The frontal lobes are responsible for helping inhibition and behavior regulation, so people with frontal lobe dementia will often exhibit strange or unusual behaviors and personality changes. In fact, personality changes and behavior problems are hallmarks of the disorder.
This is from Robin Albright about her husband who has been diagnosed with FTD: “For the first half of 2012, my husband Dave, fought what we thought was low testosterone, depression and what I assumed was a big horrible case of mid-life crisis. He acted weird on so many levels. This all began “officially” in February, but now that I understand FTD, I can see signs and symptoms back a few years. In February, Dave seemed distant and had this weird look in his eyes. I noticed that he would stop and stare at himself in the mirror. He stopped talking to me and rarely looked at me unless it was an empty stare. I, like the wife of 32 years I’d always been, began “opening up communication.” I would pry and poke at topics hoping to understand what he was feeling or going through. In years past, this worked but not now. Dave became angry and frustrated. I’d ask what was wrong and he had no answer. I was certain that he must have another woman or was looking. I remember saying, “If you’re not with ME, then who are you with?” We almost divorced, spent that spring going to the general practitioner, a psychiatrist, a psychologist and a marriage counselor trying to cure his “depression” and our supposed marital problems but nothing seemed to help. The worst part of it all was that no one wanted to believe me – or so it felt. I felt incredibly alone.”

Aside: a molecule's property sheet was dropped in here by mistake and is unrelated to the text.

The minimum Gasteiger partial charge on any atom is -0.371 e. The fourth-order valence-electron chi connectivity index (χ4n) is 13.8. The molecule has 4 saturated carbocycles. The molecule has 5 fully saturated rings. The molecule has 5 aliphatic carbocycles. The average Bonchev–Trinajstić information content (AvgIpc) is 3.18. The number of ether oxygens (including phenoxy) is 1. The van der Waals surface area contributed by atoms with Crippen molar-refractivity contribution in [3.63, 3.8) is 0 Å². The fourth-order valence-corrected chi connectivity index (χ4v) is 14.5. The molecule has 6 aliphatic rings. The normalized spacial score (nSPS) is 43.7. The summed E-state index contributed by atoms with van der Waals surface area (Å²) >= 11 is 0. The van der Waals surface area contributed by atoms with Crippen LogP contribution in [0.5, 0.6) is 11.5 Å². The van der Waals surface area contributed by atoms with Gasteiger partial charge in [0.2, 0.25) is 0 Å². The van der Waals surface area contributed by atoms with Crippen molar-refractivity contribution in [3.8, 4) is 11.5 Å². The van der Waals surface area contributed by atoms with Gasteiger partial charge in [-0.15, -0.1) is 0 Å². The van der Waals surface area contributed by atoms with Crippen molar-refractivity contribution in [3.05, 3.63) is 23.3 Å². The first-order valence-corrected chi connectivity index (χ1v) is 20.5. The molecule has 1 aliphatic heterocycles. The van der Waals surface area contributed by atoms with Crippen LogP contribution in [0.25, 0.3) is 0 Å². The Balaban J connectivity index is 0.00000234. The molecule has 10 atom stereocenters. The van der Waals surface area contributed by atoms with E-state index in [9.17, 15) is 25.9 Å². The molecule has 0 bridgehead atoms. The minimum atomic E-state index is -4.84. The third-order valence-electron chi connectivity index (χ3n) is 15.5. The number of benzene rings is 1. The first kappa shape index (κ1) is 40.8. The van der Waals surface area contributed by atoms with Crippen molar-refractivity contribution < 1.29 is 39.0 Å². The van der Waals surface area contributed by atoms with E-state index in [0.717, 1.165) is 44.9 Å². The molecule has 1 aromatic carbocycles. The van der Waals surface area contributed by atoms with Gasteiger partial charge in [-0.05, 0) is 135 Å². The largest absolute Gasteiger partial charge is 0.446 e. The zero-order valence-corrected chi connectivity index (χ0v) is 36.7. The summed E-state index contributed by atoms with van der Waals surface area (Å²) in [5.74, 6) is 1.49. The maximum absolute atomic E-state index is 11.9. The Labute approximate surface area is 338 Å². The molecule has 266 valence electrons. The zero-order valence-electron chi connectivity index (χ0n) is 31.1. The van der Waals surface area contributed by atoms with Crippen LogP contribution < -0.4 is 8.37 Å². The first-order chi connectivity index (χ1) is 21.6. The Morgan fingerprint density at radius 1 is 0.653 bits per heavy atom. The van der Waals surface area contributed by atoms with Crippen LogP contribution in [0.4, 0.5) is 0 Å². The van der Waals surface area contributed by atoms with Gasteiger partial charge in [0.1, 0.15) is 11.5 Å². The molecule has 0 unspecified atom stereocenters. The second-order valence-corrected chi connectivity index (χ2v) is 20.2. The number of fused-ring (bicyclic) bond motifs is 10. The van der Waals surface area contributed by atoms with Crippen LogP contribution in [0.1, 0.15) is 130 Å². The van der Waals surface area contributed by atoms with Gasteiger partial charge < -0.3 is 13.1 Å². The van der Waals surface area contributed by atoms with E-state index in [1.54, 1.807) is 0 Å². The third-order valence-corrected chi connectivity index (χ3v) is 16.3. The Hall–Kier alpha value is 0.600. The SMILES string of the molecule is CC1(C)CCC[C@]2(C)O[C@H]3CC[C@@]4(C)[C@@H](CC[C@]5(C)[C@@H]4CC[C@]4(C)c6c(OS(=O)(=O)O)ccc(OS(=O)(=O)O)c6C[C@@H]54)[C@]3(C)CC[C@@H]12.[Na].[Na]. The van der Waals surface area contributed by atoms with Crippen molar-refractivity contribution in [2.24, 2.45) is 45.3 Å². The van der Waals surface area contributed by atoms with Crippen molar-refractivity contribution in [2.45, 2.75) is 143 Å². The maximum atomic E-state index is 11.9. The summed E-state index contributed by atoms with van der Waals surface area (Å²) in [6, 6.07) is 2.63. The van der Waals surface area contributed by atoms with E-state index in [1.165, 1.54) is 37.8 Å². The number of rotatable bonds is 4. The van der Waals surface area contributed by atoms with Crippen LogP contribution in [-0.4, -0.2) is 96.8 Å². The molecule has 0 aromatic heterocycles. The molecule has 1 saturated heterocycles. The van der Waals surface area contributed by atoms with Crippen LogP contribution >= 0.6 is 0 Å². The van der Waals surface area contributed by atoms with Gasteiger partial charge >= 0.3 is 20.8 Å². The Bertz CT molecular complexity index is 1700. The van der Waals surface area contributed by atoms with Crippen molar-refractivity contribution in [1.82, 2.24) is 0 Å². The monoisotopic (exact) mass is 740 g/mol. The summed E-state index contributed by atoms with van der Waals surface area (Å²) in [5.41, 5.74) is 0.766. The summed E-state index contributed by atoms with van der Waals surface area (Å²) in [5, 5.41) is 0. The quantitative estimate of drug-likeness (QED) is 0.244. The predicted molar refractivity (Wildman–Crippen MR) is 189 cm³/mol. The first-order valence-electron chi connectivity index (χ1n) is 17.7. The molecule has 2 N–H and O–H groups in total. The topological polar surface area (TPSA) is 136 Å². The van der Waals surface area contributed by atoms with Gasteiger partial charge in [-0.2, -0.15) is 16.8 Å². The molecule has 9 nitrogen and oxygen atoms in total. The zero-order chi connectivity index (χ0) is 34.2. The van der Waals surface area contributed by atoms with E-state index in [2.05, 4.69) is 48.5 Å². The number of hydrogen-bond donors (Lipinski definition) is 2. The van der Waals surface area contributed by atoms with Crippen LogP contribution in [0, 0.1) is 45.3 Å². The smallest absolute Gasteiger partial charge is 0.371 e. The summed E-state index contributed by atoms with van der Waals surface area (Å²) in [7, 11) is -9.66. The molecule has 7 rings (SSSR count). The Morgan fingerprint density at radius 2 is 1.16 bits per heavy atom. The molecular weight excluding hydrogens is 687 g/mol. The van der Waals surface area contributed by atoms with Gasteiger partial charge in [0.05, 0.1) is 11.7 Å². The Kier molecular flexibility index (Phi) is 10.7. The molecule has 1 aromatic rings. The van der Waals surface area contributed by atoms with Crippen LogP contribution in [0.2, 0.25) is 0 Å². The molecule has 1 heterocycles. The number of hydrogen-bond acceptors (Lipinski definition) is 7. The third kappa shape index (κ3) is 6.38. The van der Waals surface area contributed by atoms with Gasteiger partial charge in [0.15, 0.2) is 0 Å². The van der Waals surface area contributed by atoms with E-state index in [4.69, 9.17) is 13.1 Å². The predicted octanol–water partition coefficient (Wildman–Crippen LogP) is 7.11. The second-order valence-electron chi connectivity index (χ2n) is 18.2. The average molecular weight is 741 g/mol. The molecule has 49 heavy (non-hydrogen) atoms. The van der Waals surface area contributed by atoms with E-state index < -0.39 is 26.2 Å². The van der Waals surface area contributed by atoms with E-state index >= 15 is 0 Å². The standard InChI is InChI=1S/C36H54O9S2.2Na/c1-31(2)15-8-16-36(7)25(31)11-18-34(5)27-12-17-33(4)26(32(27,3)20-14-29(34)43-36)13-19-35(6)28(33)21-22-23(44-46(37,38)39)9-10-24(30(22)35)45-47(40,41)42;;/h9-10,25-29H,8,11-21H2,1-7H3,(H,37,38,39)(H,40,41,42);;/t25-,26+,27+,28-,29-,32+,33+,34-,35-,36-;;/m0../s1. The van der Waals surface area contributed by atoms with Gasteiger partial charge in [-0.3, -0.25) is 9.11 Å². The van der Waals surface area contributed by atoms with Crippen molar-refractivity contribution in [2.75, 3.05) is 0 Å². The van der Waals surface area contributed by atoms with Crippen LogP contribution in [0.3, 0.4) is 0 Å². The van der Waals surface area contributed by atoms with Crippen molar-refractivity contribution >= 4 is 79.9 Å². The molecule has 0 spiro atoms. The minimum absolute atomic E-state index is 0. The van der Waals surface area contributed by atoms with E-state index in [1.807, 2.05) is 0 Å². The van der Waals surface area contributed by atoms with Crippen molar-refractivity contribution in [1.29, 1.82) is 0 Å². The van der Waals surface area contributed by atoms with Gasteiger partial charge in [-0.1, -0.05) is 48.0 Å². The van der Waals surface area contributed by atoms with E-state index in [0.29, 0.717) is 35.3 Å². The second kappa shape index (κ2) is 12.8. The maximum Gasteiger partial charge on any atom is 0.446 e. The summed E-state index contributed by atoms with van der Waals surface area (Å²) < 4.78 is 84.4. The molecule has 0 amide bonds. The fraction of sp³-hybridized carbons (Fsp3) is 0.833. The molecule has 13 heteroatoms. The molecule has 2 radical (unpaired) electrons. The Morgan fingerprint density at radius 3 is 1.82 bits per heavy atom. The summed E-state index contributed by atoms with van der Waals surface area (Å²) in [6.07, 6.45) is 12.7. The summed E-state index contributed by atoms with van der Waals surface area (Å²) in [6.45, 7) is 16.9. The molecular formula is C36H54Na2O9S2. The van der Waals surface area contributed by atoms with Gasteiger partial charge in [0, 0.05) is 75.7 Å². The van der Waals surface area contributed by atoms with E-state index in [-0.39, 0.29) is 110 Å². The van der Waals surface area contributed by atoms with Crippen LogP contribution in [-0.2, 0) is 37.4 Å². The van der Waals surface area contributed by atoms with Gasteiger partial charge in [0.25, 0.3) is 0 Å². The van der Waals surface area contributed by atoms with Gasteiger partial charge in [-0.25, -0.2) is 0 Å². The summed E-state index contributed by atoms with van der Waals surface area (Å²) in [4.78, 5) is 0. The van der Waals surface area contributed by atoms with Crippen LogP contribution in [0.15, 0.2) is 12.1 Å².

“They’re not down, but they just don’t enjoy things as much as they used to,” Dr. Huey said. “There appears to be a dysfunction in the reward circuit, where activities that were rewarding and pleasurable no longer seem to be. These patients lose themselves.”
A professional workup is definitely an important step in addressing the changes.
If you’re in the San Diego area, please call Dr. Douglas Galasko (858-657-8540) at the UCSD Memory Disorders Clinic. He will be able to provide the appropriate work up and has expertise in this area. He will also be able to recommend research opportunities if they are a fit/available.
Physical exam and patient history
Because the first symptoms of FTD are sometimes constitutional, identifying the actual date of onset may require some probing. Suggested questions to ask include: Has there been a change in personality, creativity, emotional attachment to others, drive, organizational skills or social abilities?
You should get a measure of complete blood count, electrolytes, renal, liver and thyroid function and serum B12. All patients diagnosed with FTD should have at least an MRI to look for frontal and anterior temporal atrophy. Other laboratory and imaging tests may be required, including SPECT and PET SCANS.
Unfortunately, FTD has no cure. Current FTD treatments focus on easing symptoms but cannot slow the disease’s progress. Physicians may prescribe antidepressant or antipsychotic drugs to combat behavioral symptoms. Patients suffering from language issues may benefit from speech therapy.
The next time you think your spouse might be suffering from a midlife crisis, take that extra step and have a complete neurological exam. It might just be a brain disorder and not simply bad behavior.